Submissions and contributions to the conference may consist of the following, or you may suggest another format for your contribution in your proposal:

  • Research Papers
  • Talks and Presentations
  • Posters
  • Workshop Proposals
  • Exhibition Fair
  • Pattern Language group preparation

Please send abstracts and proposals to puarl@uoregon.edu. Submissions are due April 30, 2018.

Proposals will be peer-reviewed by the Program and Academic International Committee and acceptance will be announced by May 30, 2018. Once accepted, full papers can be submitted to PUARL by September 15, 2018 for inclusion in a conference record in 2018.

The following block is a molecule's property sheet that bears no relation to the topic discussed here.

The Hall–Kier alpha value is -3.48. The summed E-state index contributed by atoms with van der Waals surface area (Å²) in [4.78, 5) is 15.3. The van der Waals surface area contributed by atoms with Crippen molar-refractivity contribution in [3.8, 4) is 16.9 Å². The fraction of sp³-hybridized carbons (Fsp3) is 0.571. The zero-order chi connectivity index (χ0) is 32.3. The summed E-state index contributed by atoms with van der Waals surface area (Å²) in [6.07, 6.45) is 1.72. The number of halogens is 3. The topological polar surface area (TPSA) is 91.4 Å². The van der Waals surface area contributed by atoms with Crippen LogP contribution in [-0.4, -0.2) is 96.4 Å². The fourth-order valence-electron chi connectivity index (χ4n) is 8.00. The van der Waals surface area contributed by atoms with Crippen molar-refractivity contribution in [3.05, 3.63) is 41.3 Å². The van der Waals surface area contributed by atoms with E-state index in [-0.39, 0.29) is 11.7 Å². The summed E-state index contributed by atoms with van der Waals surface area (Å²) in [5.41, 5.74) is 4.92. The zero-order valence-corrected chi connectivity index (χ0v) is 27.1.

The early bird registration fee is $450, not including the 10 Year Anniversary Publication. Presenters will be expected to pay the full conference fee, and to fund their travel and accommodations. Registration will open on April 15th.

Important Dates
Proposals Due: April 30, 2018
Acceptance Announcements: May 30, 2018
Full Papers Due: September 15, 2018
Full Conference Dates: October 24-28, 2018
PUARL Conference October 26-28, 2018
PLoP October 24-26
October 26: Joint keynote with PUARL and PLoP

Hajo Neis, PUARL, Portland Urban Architecture Research Laboratory, University of Oregon
Peter Baumgartner, PURPLSOC, Danube University Krems, Austria
Kyle Brown, PLoP


Pattern Science Community

Building Process Network

CES – Center for Environmental Structure
Building Living Neiborhoods